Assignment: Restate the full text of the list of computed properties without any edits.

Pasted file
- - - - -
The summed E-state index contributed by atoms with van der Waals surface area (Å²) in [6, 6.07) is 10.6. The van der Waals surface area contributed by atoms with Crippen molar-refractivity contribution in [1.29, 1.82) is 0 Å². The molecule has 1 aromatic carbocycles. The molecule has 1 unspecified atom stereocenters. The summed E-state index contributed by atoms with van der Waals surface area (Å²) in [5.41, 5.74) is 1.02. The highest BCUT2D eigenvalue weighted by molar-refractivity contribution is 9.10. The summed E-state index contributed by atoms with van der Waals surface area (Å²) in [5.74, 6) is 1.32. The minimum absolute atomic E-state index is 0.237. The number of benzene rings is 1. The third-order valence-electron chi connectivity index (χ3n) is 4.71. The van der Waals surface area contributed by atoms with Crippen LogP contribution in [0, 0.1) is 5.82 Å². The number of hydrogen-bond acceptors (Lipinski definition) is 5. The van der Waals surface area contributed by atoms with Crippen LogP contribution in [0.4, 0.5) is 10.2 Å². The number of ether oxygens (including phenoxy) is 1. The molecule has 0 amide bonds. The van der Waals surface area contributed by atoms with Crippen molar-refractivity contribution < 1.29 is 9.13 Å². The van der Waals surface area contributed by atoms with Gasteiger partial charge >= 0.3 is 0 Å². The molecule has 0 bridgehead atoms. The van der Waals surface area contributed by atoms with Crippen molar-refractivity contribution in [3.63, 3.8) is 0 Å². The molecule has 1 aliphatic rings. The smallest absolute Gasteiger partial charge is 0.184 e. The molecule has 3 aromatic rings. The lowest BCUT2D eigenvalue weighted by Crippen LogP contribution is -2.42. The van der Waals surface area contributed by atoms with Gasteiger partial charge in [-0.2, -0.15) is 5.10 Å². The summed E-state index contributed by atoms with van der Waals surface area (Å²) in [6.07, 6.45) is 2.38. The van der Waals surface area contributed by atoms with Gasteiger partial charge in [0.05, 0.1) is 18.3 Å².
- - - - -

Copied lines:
The summed E-state index contributed by atoms with van der Waals surface area (Å²) in [6, 6.07) is 10.6. The van der Waals surface area contributed by atoms with Crippen molar-refractivity contribution in [1.29, 1.82) is 0 Å². The molecule has 1 aromatic carbocycles. The molecule has 1 unspecified atom stereocenters. The summed E-state index contributed by atoms with van der Waals surface area (Å²) in [5.41, 5.74) is 1.02. The highest BCUT2D eigenvalue weighted by molar-refractivity contribution is 9.10. The summed E-state index contributed by atoms with van der Waals surface area (Å²) in [5.74, 6) is 1.32. The minimum absolute atomic E-state index is 0.237. The number of benzene rings is 1. The third-order valence-electron chi connectivity index (χ3n) is 4.71. The van der Waals surface area contributed by atoms with Crippen LogP contribution in [0, 0.1) is 5.82 Å². The number of hydrogen-bond acceptors (Lipinski definition) is 5. The van der Waals surface area contributed by atoms with Crippen LogP contribution in [0.4, 0.5) is 10.2 Å². The number of ether oxygens (including phenoxy) is 1. The molecule has 0 amide bonds. The van der Waals surface area contributed by atoms with Crippen molar-refractivity contribution < 1.29 is 9.13 Å². The van der Waals surface area contributed by atoms with Gasteiger partial charge >= 0.3 is 0 Å². The molecule has 0 bridgehead atoms. The van der Waals surface area contributed by atoms with Crippen molar-refractivity contribution in [3.63, 3.8) is 0 Å². The molecule has 1 aliphatic rings. The smallest absolute Gasteiger partial charge is 0.184 e. The molecule has 3 aromatic rings. The lowest BCUT2D eigenvalue weighted by Crippen LogP contribution is -2.42. The van der Waals surface area contributed by atoms with Gasteiger partial charge in [-0.2, -0.15) is 5.10 Å². The summed E-state index contributed by atoms with van der Waals surface area (Å²) in [6.07, 6.45) is 2.38. The van der Waals surface area contributed by atoms with Gasteiger partial charge in [0.05, 0.1) is 18.3 Å².